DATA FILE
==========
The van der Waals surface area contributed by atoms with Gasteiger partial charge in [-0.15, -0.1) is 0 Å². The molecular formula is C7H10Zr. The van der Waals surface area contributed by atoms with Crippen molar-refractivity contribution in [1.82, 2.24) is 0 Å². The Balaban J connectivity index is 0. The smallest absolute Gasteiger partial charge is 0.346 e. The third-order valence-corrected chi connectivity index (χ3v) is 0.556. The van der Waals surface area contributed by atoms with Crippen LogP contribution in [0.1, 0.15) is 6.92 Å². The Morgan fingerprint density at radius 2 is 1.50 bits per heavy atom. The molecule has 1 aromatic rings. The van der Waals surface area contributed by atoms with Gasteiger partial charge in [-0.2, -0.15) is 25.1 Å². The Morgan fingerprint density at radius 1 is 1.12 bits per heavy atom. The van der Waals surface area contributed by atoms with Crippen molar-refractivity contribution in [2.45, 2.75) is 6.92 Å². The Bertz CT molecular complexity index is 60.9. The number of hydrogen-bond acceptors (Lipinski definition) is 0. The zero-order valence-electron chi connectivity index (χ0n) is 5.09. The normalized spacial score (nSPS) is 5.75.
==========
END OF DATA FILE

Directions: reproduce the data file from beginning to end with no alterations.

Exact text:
The van der Waals surface area contributed by atoms with Gasteiger partial charge in [-0.15, -0.1) is 0 Å². The molecular formula is C7H10Zr. The van der Waals surface area contributed by atoms with Crippen molar-refractivity contribution in [1.82, 2.24) is 0 Å². The Balaban J connectivity index is 0. The smallest absolute Gasteiger partial charge is 0.346 e. The third-order valence-corrected chi connectivity index (χ3v) is 0.556. The van der Waals surface area contributed by atoms with Crippen LogP contribution in [0.1, 0.15) is 6.92 Å². The Morgan fingerprint density at radius 2 is 1.50 bits per heavy atom. The molecule has 1 aromatic rings. The van der Waals surface area contributed by atoms with Gasteiger partial charge in [-0.2, -0.15) is 25.1 Å². The Morgan fingerprint density at radius 1 is 1.12 bits per heavy atom. The van der Waals surface area contributed by atoms with Crippen molar-refractivity contribution in [2.45, 2.75) is 6.92 Å². The Bertz CT molecular complexity index is 60.9. The number of hydrogen-bond acceptors (Lipinski definition) is 0. The zero-order valence-electron chi connectivity index (χ0n) is 5.09. The normalized spacial score (nSPS) is 5.75.